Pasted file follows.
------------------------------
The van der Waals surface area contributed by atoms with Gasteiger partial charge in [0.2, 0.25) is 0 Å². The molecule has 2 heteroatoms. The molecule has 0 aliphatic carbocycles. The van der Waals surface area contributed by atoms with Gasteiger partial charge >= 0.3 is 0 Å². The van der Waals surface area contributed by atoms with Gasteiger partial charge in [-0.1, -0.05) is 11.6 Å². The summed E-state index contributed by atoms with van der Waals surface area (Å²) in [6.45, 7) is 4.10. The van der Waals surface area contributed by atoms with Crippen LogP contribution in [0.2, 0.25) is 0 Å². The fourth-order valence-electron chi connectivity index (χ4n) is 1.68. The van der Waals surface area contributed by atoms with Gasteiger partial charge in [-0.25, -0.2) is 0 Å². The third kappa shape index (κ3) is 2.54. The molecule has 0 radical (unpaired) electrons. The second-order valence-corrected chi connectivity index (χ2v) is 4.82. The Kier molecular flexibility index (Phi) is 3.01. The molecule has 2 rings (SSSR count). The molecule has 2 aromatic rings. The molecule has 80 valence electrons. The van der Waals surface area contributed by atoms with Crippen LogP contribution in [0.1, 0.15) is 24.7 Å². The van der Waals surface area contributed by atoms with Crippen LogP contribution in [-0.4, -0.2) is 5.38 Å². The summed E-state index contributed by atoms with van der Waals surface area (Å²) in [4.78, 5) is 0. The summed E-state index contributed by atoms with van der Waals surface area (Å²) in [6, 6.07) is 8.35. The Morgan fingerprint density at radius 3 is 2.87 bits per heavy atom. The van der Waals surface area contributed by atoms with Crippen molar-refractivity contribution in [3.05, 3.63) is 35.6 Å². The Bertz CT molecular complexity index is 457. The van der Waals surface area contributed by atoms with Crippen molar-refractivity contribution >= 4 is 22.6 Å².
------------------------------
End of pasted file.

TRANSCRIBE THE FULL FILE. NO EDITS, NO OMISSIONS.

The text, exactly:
The van der Waals surface area contributed by atoms with Gasteiger partial charge in [0.2, 0.25) is 0 Å². The molecule has 2 heteroatoms. The molecule has 0 aliphatic carbocycles. The van der Waals surface area contributed by atoms with Gasteiger partial charge >= 0.3 is 0 Å². The van der Waals surface area contributed by atoms with Gasteiger partial charge in [-0.1, -0.05) is 11.6 Å². The summed E-state index contributed by atoms with van der Waals surface area (Å²) in [6.45, 7) is 4.10. The van der Waals surface area contributed by atoms with Crippen LogP contribution in [0.2, 0.25) is 0 Å². The fourth-order valence-electron chi connectivity index (χ4n) is 1.68. The van der Waals surface area contributed by atoms with Gasteiger partial charge in [-0.25, -0.2) is 0 Å². The third kappa shape index (κ3) is 2.54. The molecule has 0 radical (unpaired) electrons. The second-order valence-corrected chi connectivity index (χ2v) is 4.82. The Kier molecular flexibility index (Phi) is 3.01. The molecule has 2 rings (SSSR count). The molecule has 2 aromatic rings. The molecule has 80 valence electrons. The van der Waals surface area contributed by atoms with Crippen LogP contribution in [0.1, 0.15) is 24.7 Å². The van der Waals surface area contributed by atoms with Crippen LogP contribution in [-0.4, -0.2) is 5.38 Å². The summed E-state index contributed by atoms with van der Waals surface area (Å²) in [4.78, 5) is 0. The summed E-state index contributed by atoms with van der Waals surface area (Å²) in [6, 6.07) is 8.35. The Morgan fingerprint density at radius 3 is 2.87 bits per heavy atom. The van der Waals surface area contributed by atoms with Crippen molar-refractivity contribution in [3.05, 3.63) is 35.6 Å². The Bertz CT molecular complexity index is 457. The van der Waals surface area contributed by atoms with Crippen molar-refractivity contribution >= 4 is 22.6 Å².